Energy firm to solidify UAE-Iran trade ties

GROWING trade ties between the UAE and Iran have been underpinned by the creation of a new energy company in the Emirates. The new US$1.63 billion UAE-based energy firm is set to import natural gas from Iran.

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By  David Robinson Published  July 31, 2005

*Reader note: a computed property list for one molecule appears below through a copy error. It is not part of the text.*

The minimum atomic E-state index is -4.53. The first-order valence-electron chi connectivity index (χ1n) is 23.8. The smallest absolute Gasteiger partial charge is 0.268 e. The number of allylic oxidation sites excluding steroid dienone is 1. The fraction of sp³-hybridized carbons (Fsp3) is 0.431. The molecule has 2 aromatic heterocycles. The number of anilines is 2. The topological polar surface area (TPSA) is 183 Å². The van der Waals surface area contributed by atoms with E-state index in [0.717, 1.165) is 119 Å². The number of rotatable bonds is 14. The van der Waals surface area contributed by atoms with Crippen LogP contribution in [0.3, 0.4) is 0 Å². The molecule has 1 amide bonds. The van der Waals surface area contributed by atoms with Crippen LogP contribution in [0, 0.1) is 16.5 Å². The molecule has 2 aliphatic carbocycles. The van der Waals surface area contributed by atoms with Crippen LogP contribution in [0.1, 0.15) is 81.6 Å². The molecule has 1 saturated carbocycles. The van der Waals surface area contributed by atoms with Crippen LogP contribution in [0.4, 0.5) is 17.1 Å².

GROWING trade ties between the UAE and Iran have been underpinned by the creation of a new energy company in the Emirates. The new US$1.63 billion UAE-based energy firm is set to import natural gas from Iran. “The trade relationship with Iran is of massive strategic importance to the UAE and now in the region of US$4.5 billion annually,” said Emilie Rutledge, an economist at the Gulf Research Centre in Dubai, told Arabian Business. Should the UAE keep increasing its trade volume with Iran, it is likely that US would use its diplomatic channels to privately voice its concerns. Washington views investment in the Islamic republic’s energy sector as encouraging Tehran’s alleged support for terrorism and pursuit of nuclear technology. “Trade with between the UAE and Iran has been growing far more significantly in the last couple of years than the trade with the US, despite ongoing negations over a Free Trade Agreement [between the UAE and Washington],” Rutledge added. Dana Gas, the new company, is to launch an initial public offering (IPO) for 35% of the business in September, according to documents seen by Dow Jones Newswires. Crescent Petroleum of Sharjah, the third-largest emirate in the UAE, is the lead investor in what will become the region’s first privately-held gas supply chain, using cheap Iranian gas to fuel utilities and industry. A team at the Dubai-based offices of HSBC Holding is advising and arranging the US$572 million IPO for Dana Gas, the documents say. HSBC is currently approaching large UAE institutions and high-net worth nationals to become new founding investors in Dana, holding US$528 million, or 32.3%, ahead of the IPO on the Abu Dhabi Stock Market, Dow Jones reported. The original core investors, with US$534 million of the equity, or 32.7%, include Crescent Petroleum, the government of Sharjah, Bank of Sharjah, and high-net-worth individuals from Arab Gulf states, the documents add. In principle, up to 49% of Dana can be held by foreign investors, though most of the company will be held by Arab Gulf investors. The US has sanctions on any firm investing more than US$20 million a year in Iran’s oil and gas sector, but Washington has never enforced them against European and Asian companies developing hydrocarbon resources in the Islamic republic, let alone against nations that only buy Iranian gas. Other US allies in the region — Kuwait and Oman — have signed deals to import Iranian gas, while the Islamic republic has been piping gas to Turkey since 2001. India and Pakistan are also considering building a pipeline to ship Iranian gas, prompting criticism from US secretary of state Condoleeza Rice in March. US officials in the UAE declined comment. The White House and State Department had no immediate comment. The White House referred calls to the National Security Council, who had no immediate comment.

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